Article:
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Unlocking the value of pharmaceutical IP assets

  • Joshua Harris
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Joshua Harris

Joshua Harris

Vice President

Former Litigator, Loeb & Loeb

In the past decade IP litigation has grown more costly and risky,[1] but none more so than pharmaceutical patent litigation. Unlike ordinary IP disputes, the complexity of pharmaceutical patents and associated regulatory hurdles amplify risk. And even if a claimant secures a successful judgment, it may well be overturned, like two of the largest pharma awards of the last decade, the $2.54 billion verdict against Gilead Sciences in 2016 and the $1.67 billion verdict against Abbott Laboratories in 2011.

Still, pharma patent holders—and challengers to those patents—have been slow to adopt legal finance to manage this risk. This is counter-intuitive: even if the verdicts against Gilead and Abbott are deemed outliers, pharma patent holders and challengers face significant risk. Outside capital has powerful applications for pharma brands, universities and generics manufacturers seeking to de-risk and pursue valuable IP assets, and may spell the difference between success and failure in costly and protracted patent suits.

Legal finance for infringement litigation

Infringement activity is often financially ruinous for patent holders, but innovative brands and universities face distinct challenges in bringing and sustaining disputes needed to protect valuable pharma IP.

Innovative pharma brands

For innovative pharma brands, product development is risky, costly and necessary—as is patent litigation when infringement occurs or is threatened. Still, litigation hardly guarantees a path to recovering lost value. Even when IP owners win expensive, years-long legal battles, the associated awards pose substantial post-verdict risk. Cash-rich pharma brands face limitations on the number of meritorious claims they can pursue without placing undue cost and risk on corporate balance sheets; pharma brands with less cash may be discouraged from pursuing litigation altogether. Legal finance offers a powerful solution for both.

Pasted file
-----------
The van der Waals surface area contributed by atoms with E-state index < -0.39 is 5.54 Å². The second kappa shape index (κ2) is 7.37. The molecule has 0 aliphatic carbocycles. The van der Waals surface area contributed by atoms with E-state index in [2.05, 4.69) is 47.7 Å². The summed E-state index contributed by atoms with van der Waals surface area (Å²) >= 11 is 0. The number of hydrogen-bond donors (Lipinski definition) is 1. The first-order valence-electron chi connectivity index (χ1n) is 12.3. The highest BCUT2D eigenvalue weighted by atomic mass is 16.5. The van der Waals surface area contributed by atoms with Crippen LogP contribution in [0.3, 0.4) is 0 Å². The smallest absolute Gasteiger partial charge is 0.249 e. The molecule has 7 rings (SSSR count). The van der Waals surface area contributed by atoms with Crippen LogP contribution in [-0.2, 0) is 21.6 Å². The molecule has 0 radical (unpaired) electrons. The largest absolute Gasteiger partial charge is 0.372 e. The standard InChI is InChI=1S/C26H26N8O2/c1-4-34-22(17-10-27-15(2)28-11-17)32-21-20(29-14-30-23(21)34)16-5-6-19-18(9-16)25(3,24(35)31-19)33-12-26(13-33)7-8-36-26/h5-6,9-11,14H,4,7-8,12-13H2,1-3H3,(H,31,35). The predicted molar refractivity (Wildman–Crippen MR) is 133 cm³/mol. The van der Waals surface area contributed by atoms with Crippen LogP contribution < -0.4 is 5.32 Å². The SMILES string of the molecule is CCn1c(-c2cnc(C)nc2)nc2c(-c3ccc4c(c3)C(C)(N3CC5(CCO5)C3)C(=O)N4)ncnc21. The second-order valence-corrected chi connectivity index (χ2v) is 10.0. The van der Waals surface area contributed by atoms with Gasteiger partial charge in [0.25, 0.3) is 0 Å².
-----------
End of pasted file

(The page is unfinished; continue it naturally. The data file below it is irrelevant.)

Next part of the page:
Regardless of a pharma brand’s cash position, legal finance eliminates the downside risk of loss in litigation. Entering pharma patent litigation with legal finance in hand ensures that, even as a dispute inevitably twists and turns, the patent holder will have the financial backing needed to endure a protracted legal battle. Legal finance also opens financial opportunity: It can also be used to build a robust litigation recovery program or to generate working capital and free up cash for investing back into essential research and development.

Universities

Universities likewise face challenges to bringing meritorious IP litigation, although their challenges are not solely capital based. Like pharma brands, these institutions spend considerable sums on research, yet see valuable IP flowing into the market through infringement. Unfortunately, universities often are reluctant to assert their patent rights in court, for fear of harming both their bottom line and their reputation. But by refusing to defend their IP rights, universities not only lose revenue, they also enable and embolden future infringement activity.